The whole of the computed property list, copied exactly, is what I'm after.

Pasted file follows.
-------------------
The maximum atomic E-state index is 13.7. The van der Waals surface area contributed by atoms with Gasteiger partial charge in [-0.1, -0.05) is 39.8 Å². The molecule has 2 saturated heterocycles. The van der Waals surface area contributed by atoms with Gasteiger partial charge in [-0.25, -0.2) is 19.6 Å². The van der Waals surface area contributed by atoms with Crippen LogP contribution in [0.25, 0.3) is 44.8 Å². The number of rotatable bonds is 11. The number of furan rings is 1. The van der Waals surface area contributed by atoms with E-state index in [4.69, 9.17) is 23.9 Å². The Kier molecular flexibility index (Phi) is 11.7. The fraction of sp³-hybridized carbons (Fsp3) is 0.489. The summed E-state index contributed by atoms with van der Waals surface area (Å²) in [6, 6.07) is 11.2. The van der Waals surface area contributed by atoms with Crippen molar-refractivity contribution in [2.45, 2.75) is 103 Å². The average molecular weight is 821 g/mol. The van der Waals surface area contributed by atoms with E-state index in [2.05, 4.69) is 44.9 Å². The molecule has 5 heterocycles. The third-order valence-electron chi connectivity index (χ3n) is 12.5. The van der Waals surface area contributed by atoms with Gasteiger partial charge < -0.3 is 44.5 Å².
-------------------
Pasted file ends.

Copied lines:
The maximum atomic E-state index is 13.7. The van der Waals surface area contributed by atoms with Gasteiger partial charge in [-0.1, -0.05) is 39.8 Å². The molecule has 2 saturated heterocycles. The van der Waals surface area contributed by atoms with Gasteiger partial charge in [-0.25, -0.2) is 19.6 Å². The van der Waals surface area contributed by atoms with Crippen LogP contribution in [0.25, 0.3) is 44.8 Å². The number of rotatable bonds is 11. The number of furan rings is 1. The van der Waals surface area contributed by atoms with E-state index in [4.69, 9.17) is 23.9 Å². The Kier molecular flexibility index (Phi) is 11.7. The fraction of sp³-hybridized carbons (Fsp3) is 0.489. The summed E-state index contributed by atoms with van der Waals surface area (Å²) in [6, 6.07) is 11.2. The van der Waals surface area contributed by atoms with Crippen molar-refractivity contribution in [2.45, 2.75) is 103 Å². The average molecular weight is 821 g/mol. The van der Waals surface area contributed by atoms with E-state index in [2.05, 4.69) is 44.9 Å². The molecule has 5 heterocycles. The third-order valence-electron chi connectivity index (χ3n) is 12.5. The van der Waals surface area contributed by atoms with Gasteiger partial charge < -0.3 is 44.5 Å².